9. Did you know Hannah was originally supposed to live? In the book, originally, she was supposed to attempt to OD on pills and have her stomach pumped out. Supposedly, her dying was going to drive a deeper message. Her death, in my opinion, didn’t change the message at all. It still pointed fingers. It still didn’t offer a solution besides driving guilt and this obsessive hunt to figure out how awful all of these twelve people are, and pass secrets and negative opinions, stories and terrible things that got Hannah drowning in depression in the first place.
  10. The show literally broke every recommendation for reporting on suicide. Seriously.
    Don’t sensationalize the suicide.
    Don’t talk about the contents of the suicide note, if there is one.
    Don’t describe the suicide method.
    Report on suicide as a public health issue.
    Don’t speculate why the person might have done it.
    Don’t quote or interview police or first responders about the causes of suicide.
    Describe suicide as “died by suicide” or “completed” or “killed him/herself,” rather than “committed suicide.”
    Don’t glamorize suicide.
  11. I might have already said this, but it essentially glamorizes suicide. Not the death itself; that was gory, brutal and haunting, but rather, it gives viewers the option of reaching a handful of conclusions by watching each episode:
    Suicide is a viable coping mechanism when you feel hopeless or depressed
    It’ll get you the attention you’ve been wanting or seeking
  12. Okay, so this show did do good things for raising awareness of a number of things; rape culture, abuse of alcohol, bullying and suicide. But when it comes to teen suicide, it’s a slippery slope, especially when your goal is to raise awareness within youth. Young people are more prone to what’s called suicide contagion, which is seeing, hearing or reading about suicide puts them at a higher risk of also doing so. While silence doesn’t help anyone, there are ways of talking about it that decreases contagion (see #10). The biggest disappointment was her brutal death. It undermined the whole idea of the show, in my opinion. People have secret pain, like sorrow, grief, depression, loneliness and despair. This show went on for episodes—or tapes, rather—about all the despair Hannah had locked away within her and she beautifully outlines all of these things (at times, she got it wrong though). The gruesome scene was a bad representation of suicide, overly salacious and too much. I don’t think viewers need to see that to understand the impact of one’s suicide.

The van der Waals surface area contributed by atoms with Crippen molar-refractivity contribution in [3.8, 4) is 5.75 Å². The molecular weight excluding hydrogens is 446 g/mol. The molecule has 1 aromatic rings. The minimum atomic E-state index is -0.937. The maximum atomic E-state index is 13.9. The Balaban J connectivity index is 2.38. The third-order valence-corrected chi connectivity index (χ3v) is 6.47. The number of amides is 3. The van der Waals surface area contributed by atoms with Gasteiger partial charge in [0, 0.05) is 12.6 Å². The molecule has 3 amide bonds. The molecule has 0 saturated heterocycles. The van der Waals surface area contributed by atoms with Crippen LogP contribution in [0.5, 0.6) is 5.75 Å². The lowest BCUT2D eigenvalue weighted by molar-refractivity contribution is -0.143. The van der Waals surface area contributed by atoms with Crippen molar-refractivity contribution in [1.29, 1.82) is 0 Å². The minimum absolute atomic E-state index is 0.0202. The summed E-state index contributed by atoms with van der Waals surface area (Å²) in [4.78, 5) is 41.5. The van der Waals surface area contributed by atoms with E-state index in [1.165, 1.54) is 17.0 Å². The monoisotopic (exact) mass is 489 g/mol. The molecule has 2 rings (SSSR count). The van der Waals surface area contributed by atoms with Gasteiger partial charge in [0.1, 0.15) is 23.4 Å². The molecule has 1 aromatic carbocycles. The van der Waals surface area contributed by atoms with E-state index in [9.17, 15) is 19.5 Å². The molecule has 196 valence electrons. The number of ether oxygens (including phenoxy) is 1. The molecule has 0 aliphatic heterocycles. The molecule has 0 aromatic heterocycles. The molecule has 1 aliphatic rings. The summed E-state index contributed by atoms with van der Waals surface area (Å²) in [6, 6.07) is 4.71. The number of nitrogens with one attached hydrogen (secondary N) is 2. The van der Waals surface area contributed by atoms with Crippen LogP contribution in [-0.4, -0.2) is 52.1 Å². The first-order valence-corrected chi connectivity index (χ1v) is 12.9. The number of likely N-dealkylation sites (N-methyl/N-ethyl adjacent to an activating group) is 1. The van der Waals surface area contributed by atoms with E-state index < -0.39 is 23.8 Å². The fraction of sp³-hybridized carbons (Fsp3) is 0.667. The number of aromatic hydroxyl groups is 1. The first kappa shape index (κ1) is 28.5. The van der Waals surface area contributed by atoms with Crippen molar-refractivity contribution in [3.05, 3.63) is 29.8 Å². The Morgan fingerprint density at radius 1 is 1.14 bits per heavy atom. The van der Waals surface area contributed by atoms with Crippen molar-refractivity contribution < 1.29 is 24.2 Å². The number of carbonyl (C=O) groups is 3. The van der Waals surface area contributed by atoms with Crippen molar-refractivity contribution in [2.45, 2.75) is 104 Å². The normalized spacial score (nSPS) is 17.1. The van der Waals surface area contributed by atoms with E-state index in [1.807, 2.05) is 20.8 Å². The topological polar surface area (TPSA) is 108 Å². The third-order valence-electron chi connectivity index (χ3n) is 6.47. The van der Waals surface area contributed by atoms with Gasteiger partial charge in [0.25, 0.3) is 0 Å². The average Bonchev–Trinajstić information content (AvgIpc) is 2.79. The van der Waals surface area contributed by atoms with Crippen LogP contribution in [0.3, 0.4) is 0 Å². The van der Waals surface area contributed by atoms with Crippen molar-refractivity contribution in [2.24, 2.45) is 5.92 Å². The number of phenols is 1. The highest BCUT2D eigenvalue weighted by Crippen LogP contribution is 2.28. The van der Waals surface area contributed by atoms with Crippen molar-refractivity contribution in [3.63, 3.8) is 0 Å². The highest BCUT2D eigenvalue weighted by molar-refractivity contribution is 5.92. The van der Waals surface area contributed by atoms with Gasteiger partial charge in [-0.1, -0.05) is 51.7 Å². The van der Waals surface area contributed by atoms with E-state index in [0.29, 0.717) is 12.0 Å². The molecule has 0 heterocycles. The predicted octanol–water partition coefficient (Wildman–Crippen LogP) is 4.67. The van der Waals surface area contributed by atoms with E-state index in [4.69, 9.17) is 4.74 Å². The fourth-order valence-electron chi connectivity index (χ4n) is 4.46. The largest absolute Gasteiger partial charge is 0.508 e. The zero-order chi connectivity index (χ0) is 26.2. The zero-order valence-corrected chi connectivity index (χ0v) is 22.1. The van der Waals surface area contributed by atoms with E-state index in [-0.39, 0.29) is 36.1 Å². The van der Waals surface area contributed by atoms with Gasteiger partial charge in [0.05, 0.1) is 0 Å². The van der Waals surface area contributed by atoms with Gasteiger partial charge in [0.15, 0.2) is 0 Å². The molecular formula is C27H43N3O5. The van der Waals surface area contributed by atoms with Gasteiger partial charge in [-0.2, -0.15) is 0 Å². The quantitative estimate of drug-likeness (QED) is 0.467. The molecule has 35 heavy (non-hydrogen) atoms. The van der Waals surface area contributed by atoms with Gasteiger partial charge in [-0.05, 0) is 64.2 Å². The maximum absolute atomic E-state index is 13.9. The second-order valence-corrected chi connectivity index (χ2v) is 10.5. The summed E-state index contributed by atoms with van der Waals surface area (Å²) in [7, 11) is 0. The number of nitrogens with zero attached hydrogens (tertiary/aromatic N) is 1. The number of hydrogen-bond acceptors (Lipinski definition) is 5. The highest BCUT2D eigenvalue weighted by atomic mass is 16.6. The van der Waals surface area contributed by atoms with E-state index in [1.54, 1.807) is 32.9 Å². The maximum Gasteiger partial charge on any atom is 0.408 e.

13. Ah, yes. Number 13. There were thirteen reasons why, but only twelve people, if I remember right. So, I’ll end this on a brighter note. This show is compelling. It should be. It reaches into the emotional parts of our minds and brings out all sort of understanding for Hannah’s death despite most people’s’ inability to find logic in it. It outlines the stark and brutal difference between kindness and indifference. Both the book and show are moving and reiterating a handful of things viewers should already be well-aware of before starting the first episode: suicide is not a solution, bullying is never okay and our actions impact others in ways we never fully realize. Instead of creating memes or glorifying her death—and I mean, come on, sending those tapes around to get back at people or make them aware in such a secretive, malicious way is counterproductive—reach out to those who need it. Recognize and be aware. The show did a great job portraying high school as it is today; there’s a lot of nastiness, friendships begin and end and there is a ton of gossip and drama. It did a great job explaining how all of that can negatively impact young adults, and the worst consequences of those things. I think for a lot of people who have struggled in that way felt less alone because the show is evidence that they weren’t the only ones to feel that way. Many felt grateful because they didn’t commit to the path that Hannah chose. Ultimately, it was a decent show. I just urge that we tread lightly when talking, dramatizing and writing about these things. Lastly, if you or someone you know is struggling with suicidal thoughts, please contact the National Suicide Prevention Lifeline at 800-273-8255.